Homeland Security: A Follower You Cannot Defriend
It should be no surprise to the reasonably paranoid among us that, having observed the role of Facebook and Twitter in numerous North African and Middle Eastern uprisings, including three regime changes, the United States Department of Homeland Security is considering ways to optimize its relationship with social media.
None of America’s internal spy agencies is transparent enough to admit that contingency plans are being drawn up to deal with the unlikely event of an American Spring.
The Associated Press reports on Department of Homeland Security Undersecretary Caryn Wagner’s status update:
“We’re still trying to figure out how you use things like Twitter as a source,” she said. “How do you establish trends and how do you then capture that in an intelligence product?”
An “intelligence product” is a process or mechanism that packages and delivers valuable data. For instance, an employer might consult the Facebook intelligence product and determine that three out of five executive assistants affected by a food poisoning outbreak were photographed doing Halloween Jägermeister rips six hours before the workday’s start time.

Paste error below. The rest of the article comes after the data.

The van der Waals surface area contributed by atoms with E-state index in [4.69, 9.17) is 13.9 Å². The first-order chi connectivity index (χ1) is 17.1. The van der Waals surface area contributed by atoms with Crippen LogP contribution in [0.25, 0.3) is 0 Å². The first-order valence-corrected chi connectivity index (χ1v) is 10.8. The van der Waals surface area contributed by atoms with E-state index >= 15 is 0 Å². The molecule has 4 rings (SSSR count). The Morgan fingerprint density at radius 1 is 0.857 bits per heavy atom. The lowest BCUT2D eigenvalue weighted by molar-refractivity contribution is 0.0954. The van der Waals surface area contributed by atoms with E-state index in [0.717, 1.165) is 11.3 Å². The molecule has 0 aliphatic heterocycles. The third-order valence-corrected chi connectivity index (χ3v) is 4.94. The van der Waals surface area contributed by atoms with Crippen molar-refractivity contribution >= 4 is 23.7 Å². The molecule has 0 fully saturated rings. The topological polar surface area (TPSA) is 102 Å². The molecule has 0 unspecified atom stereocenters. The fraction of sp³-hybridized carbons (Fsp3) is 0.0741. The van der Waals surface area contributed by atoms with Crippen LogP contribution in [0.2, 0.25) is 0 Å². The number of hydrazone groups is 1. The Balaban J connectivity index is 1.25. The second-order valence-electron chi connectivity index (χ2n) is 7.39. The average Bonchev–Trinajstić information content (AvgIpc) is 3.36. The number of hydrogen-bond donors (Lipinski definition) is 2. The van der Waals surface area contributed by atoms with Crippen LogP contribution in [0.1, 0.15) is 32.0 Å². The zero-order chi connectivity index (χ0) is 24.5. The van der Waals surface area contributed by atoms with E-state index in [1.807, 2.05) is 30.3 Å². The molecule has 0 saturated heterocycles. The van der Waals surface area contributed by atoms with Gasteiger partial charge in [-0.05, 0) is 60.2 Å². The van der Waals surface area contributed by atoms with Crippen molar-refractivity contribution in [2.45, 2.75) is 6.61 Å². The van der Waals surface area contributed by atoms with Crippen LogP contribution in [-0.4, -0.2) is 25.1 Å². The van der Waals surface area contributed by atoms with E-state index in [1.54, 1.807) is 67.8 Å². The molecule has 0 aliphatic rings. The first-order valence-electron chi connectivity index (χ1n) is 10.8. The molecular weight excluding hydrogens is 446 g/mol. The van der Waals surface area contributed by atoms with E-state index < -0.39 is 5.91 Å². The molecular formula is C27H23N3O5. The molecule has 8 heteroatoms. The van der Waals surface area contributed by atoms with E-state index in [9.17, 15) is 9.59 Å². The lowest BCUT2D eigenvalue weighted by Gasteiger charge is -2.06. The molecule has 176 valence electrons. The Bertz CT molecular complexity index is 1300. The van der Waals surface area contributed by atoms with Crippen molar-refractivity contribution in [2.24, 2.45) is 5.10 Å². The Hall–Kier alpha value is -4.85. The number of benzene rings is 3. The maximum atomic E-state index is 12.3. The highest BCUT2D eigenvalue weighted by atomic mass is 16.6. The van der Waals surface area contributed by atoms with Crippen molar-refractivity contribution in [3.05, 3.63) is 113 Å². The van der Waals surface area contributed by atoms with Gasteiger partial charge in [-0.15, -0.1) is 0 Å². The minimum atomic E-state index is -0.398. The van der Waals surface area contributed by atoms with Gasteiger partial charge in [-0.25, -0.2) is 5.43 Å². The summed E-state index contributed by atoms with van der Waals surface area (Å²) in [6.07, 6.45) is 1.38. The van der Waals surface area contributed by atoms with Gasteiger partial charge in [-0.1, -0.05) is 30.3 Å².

Homeland Security’s Wagner insists that Facebook and Twitter are not currently being monitored to ferret out suspect U.S. residents. Today’s challenge, she suggests, is to develop guidelines for trolling social media sites without breaking any of the, what some call, strict laws that protect the privacy of American citizens and ensure that freedom’s favorite children are not spied upon by their own democracy.
None of America’s internal spy agencies is transparent enough to admit that contingency plans are being drawn up to deal with the unlikely event of an American Spring. However, it’s not wildly theoretical to assume that analysts in the U.S. intelligence community are dissecting Egypt’s, Tunisia’s, Libya’s, Yemen’s, Syria’s and London, England’s strategies for monitoring, controlling and acting upon “open source” communications, and determining better methods for that monitoring, controlling and action.
Your Facebook and Twitter activity is available to anyone on the Internet. You are creating a profile of your affiliations, alignments and affinities. Meanwhile, millions, perhaps billions, of taxpayer dollars are appropriated to track, anticipate and influence these affiliations, alignments and affinities.
Reasonably paranoid yet?